The Bank of England’s chief economist, Andy Haldane, suggested in mid-May that negative interest rates were one possible response to the economic fallout from Covid-19.
Source: Bank of England
The comment was surprising because in the past the Bank has been opposed to the idea that its base rate could fall below zero. However, shortly after Mr Haldane’s comment, the Bank’s Governor, Andrew Bailey, said when asked about negative rates “we do not rule things out as a matter of principle”.
Negative interest rates – where the lender pays the borrower interest – may sound a bizarre concept, but they are nothing new. The eurozone, Switzerland and Japan have been living with sub-zero rates for some while. The aim behind negative rates is not, as many Germans feel, to punish small savers, but rather to encourage commercial banks to lend. For those banks, negative rates means that leaving reserves in the central bank costs them hard cash – 0.5% a year at the European Central Bank – whereas if they put the money to work in loans to businesses and individuals, the banks can earn interest. With rare exceptions borrowers have not been paid for taking on debt once the lender has added their margin on to the loan.
Where central banks have introduced a base rate, the commercial banks have been reluctant to pass the negative element on to all but the largest of their depositors. Usually deposit rates have been set at zero, avoiding the problem of savers watching the bank gradually reduce their savings. Many deposit rates in the UK are virtually at 0% anyway – it can be an exercise to count the trailing zeros before the figure 1 or 5 is reached.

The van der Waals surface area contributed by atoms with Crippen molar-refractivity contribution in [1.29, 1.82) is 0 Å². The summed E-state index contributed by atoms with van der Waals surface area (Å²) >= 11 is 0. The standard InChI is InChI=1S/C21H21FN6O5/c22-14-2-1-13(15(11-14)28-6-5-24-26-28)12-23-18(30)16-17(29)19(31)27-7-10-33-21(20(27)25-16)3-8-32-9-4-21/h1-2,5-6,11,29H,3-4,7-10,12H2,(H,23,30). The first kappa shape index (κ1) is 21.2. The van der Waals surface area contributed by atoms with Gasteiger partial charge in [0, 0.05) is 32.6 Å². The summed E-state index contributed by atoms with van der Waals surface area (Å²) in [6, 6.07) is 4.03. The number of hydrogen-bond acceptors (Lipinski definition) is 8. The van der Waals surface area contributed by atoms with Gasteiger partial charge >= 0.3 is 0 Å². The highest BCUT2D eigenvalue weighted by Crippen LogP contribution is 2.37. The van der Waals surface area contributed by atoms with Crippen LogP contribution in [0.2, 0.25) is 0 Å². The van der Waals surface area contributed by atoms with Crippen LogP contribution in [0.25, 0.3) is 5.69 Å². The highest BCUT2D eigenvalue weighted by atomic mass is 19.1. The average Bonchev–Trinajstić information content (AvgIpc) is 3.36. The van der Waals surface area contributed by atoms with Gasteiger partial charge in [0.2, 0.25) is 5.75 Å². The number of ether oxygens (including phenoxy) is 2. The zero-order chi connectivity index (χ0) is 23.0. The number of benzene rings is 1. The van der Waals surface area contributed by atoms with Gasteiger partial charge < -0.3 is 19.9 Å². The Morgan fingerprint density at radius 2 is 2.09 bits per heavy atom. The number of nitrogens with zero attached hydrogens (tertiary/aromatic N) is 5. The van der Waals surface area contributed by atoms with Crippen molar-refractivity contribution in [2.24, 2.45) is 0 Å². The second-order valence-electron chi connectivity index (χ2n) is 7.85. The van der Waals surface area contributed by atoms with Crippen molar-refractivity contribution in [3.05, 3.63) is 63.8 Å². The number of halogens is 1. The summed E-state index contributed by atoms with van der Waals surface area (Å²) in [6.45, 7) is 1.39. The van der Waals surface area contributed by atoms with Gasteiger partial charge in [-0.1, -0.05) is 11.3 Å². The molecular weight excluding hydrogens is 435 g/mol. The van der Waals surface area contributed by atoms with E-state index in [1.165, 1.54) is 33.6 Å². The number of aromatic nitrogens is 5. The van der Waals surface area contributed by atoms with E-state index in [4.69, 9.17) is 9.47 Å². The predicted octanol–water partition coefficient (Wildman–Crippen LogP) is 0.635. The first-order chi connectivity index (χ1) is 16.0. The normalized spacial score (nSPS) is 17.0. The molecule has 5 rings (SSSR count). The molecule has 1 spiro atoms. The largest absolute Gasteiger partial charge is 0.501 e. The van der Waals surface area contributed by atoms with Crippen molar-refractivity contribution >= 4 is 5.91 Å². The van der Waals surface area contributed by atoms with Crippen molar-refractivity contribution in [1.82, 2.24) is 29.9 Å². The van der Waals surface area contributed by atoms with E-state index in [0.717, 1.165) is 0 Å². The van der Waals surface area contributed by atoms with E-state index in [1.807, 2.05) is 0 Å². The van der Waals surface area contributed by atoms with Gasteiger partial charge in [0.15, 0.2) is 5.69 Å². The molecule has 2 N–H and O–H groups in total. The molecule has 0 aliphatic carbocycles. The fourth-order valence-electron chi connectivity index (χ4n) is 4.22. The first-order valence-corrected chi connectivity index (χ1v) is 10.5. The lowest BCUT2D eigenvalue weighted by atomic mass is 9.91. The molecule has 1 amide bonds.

Ironically, the best instant access account at present comes in the form of National Savings & Investments Income Bonds, which pay 1.16% AER. National Savings announced in February that it would be cutting rates on these bonds by 0.45% from 1 May, but then had a change of heart in mid-April. That might be a reflection on the government’s Covid-19 driven borrowing requirement.
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